Ok neat, but why does it do that? Anodizing is an adjustment of the oxide levels on the surface of the titanium. The colors are caused by the interference of the light traveling through the oxide and reflecting off the shiny metal surface underneath...different thicknesses produce different colors.1 As the voltage is applied to the metal, more and more oxide builds up, producing the color cycling even shown. Pretty cool!
Really enjoying this chill remix of Radiohead's Reckoner by Cubicolor this morning.
The band hasn't shared anything in over three years, but Radiohead does have a Soundcloud account full of remixes of their stuff, including this remix of Bloom by Jamie xx:
Speaking of Jamie xx, a new track from his upcoming album dropped yesterday. I've been wearing out his preview album on Rdio for the past couple of weeks. Good Times. (via @naveen)
Ashley Vance has written a book about Elon Musk and it comes out next week.
In Elon Musk: Tesla, SpaceX, and the Quest for a Fantastic Future, veteran technology journalist Ashlee Vance provides the first inside look into the extraordinary life and times of Silicon Valley's most audacious entrepreneur. Written with exclusive access to Musk, his family and friends, the book traces the entrepreneur's journey from a rough upbringing in South Africa to the pinnacle of the global business world. Vance spent more than 30 hours in conversation with Musk and interviewed close to 300 people to tell the tumultuous stories of Musk's world-changing companies: PayPal, Tesla Motors, SpaceX and SolarCity, and to characterize a man who has renewed American industry and sparked new levels of innovation while making plenty of enemies along the way.
The Washington Post has a list of memorable quotes from the book.
"He's kind of homeless, which I think is sort of funny. He'll e-mail and say, 'I don't know where to stay tonight. Can I come over?' I haven't given him a key or anything yet." - Google chief executive Larry Page on Elon Musk, who owns a home in Los Angeles but doesn't have a place in Silicon Valley, which he visits weekly for his work at Tesla.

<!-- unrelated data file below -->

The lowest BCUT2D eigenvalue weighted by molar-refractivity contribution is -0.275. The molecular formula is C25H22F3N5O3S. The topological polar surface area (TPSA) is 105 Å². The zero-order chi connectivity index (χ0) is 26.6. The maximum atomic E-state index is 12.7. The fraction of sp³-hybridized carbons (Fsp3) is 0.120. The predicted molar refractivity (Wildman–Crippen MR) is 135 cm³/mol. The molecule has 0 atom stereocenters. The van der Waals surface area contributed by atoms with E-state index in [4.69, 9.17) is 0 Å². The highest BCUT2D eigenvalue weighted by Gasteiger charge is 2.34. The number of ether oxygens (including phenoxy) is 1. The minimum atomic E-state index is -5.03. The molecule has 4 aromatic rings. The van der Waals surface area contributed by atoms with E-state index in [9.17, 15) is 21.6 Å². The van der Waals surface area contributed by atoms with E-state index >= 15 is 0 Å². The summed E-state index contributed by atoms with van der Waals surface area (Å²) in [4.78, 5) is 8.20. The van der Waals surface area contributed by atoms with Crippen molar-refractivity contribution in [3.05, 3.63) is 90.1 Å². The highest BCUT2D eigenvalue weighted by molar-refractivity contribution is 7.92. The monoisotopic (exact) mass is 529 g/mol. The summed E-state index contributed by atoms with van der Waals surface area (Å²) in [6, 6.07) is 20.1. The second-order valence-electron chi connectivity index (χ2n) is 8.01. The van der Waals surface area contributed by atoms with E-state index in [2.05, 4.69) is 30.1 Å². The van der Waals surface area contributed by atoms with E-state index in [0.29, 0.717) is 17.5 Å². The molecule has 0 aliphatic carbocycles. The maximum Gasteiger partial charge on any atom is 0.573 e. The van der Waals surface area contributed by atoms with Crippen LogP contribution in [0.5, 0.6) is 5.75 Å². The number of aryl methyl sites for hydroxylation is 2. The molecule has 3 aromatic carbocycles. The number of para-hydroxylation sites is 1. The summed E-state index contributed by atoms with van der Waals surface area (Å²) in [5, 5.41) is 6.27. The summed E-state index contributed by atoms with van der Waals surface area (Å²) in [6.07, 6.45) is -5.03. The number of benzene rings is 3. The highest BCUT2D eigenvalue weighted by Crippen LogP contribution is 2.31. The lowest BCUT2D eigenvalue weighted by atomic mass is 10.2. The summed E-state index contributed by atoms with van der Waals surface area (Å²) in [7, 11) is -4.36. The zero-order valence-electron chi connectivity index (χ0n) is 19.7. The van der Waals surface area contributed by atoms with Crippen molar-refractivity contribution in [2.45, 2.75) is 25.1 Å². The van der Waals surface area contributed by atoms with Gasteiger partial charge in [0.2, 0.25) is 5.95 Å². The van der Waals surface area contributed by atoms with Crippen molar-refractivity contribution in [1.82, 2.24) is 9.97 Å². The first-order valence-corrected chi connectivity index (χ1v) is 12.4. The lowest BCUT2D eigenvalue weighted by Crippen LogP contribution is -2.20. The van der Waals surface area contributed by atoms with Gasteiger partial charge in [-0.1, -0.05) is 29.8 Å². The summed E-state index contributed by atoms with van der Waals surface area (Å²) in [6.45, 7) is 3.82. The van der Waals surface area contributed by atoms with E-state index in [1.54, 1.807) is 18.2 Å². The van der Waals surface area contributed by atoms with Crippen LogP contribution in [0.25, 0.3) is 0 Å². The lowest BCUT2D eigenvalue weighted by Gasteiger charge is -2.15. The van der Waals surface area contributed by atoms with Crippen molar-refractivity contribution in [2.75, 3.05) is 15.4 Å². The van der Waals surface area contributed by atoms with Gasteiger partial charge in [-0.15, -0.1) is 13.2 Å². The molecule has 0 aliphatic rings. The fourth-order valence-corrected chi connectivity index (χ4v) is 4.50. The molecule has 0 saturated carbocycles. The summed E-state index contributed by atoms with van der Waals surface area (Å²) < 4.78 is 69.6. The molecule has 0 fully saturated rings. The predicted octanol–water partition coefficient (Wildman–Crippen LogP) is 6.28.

Musk took to his Twitter account to dispute two of the quotes on that list, including the one that makes him sound most like a cartoonish supervillain.
It is total BS & hurtful to claim that I told a guy to miss his child's birth just to attend a company meeting. I would never do that.
Musk also says about the book:
Ashlee's book was not independently fact-checked. Should be taken w a grain of salt.
Musk recently got in touch with Tim Urban of the excellent Wait But Why to see if he would be interested in an interview about Musk's work. The first post in that series was posted last week: Elon Musk: The World's Raddest Man.
Update: Bloomberg Business has an excerpt from Vance's book with the intriguing title Elon Musk's Space Dream Almost Killed Tesla.
Musk, of course, wasn't just building rockets. In 2003, about a year after he started SpaceX, Musk helped found Tesla Motors, which planned to sell an electric sports car. Musk had spent years pining after a good electric car, and though he had committed $100 million to SpaceX, he would now put an additional $70 million into Tesla and end up as the company's CEO. It was a decision that would almost break both companies.
The New Yorker's Tad Friend on Marc Andreessen's plan to win the future.
Pessimism always sounds more sophisticated than optimism -- it's the Eden-collapse myth over and over again -- and then you look at G.D.P. per capita worldwide, and it's up and to the right. If this is collapse, let's have more of it!